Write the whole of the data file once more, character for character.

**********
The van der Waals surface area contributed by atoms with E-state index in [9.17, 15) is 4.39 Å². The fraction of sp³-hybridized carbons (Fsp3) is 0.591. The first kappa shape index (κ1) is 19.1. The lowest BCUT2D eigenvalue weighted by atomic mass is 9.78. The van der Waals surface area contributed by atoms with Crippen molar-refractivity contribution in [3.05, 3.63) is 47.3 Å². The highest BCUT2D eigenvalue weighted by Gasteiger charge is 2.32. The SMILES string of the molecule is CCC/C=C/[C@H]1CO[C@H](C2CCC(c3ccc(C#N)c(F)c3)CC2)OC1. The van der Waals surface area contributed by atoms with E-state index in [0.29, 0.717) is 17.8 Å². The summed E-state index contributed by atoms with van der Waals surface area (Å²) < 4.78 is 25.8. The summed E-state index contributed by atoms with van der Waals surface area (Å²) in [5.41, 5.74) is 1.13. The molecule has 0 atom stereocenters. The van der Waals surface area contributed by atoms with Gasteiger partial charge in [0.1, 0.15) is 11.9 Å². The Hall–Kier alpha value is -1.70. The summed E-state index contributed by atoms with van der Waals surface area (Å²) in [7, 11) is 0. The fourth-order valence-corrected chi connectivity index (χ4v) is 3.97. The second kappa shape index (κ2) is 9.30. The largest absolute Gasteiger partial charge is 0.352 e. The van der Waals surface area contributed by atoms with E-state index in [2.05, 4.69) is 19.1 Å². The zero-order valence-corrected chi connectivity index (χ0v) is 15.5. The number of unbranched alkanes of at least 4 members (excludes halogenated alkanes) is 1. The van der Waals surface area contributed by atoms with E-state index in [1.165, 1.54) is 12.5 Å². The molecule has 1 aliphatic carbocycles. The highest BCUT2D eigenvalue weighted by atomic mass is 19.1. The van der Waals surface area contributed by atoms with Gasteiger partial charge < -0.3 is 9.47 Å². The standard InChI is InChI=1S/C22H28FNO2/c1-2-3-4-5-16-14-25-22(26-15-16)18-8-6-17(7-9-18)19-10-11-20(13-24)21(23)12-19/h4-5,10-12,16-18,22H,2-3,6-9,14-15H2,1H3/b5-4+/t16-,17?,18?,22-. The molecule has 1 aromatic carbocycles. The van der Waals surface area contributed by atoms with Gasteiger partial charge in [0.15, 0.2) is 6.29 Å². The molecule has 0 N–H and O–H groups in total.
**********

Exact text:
The van der Waals surface area contributed by atoms with E-state index in [9.17, 15) is 4.39 Å². The fraction of sp³-hybridized carbons (Fsp3) is 0.591. The first kappa shape index (κ1) is 19.1. The lowest BCUT2D eigenvalue weighted by atomic mass is 9.78. The van der Waals surface area contributed by atoms with Crippen molar-refractivity contribution in [3.05, 3.63) is 47.3 Å². The highest BCUT2D eigenvalue weighted by Gasteiger charge is 2.32. The SMILES string of the molecule is CCC/C=C/[C@H]1CO[C@H](C2CCC(c3ccc(C#N)c(F)c3)CC2)OC1. The van der Waals surface area contributed by atoms with E-state index in [0.29, 0.717) is 17.8 Å². The summed E-state index contributed by atoms with van der Waals surface area (Å²) < 4.78 is 25.8. The summed E-state index contributed by atoms with van der Waals surface area (Å²) in [5.41, 5.74) is 1.13. The molecule has 0 atom stereocenters. The van der Waals surface area contributed by atoms with Gasteiger partial charge in [0.1, 0.15) is 11.9 Å². The Hall–Kier alpha value is -1.70. The summed E-state index contributed by atoms with van der Waals surface area (Å²) in [7, 11) is 0. The fourth-order valence-corrected chi connectivity index (χ4v) is 3.97. The second kappa shape index (κ2) is 9.30. The largest absolute Gasteiger partial charge is 0.352 e. The van der Waals surface area contributed by atoms with E-state index in [2.05, 4.69) is 19.1 Å². The zero-order valence-corrected chi connectivity index (χ0v) is 15.5. The number of unbranched alkanes of at least 4 members (excludes halogenated alkanes) is 1. The van der Waals surface area contributed by atoms with E-state index in [1.165, 1.54) is 12.5 Å². The molecule has 1 aliphatic carbocycles. The highest BCUT2D eigenvalue weighted by atomic mass is 19.1. The van der Waals surface area contributed by atoms with Gasteiger partial charge < -0.3 is 9.47 Å². The standard InChI is InChI=1S/C22H28FNO2/c1-2-3-4-5-16-14-25-22(26-15-16)18-8-6-17(7-9-18)19-10-11-20(13-24)21(23)12-19/h4-5,10-12,16-18,22H,2-3,6-9,14-15H2,1H3/b5-4+/t16-,17?,18?,22-. The molecule has 1 aromatic carbocycles. The van der Waals surface area contributed by atoms with Gasteiger partial charge in [0.15, 0.2) is 6.29 Å². The molecule has 0 N–H and O–H groups in total.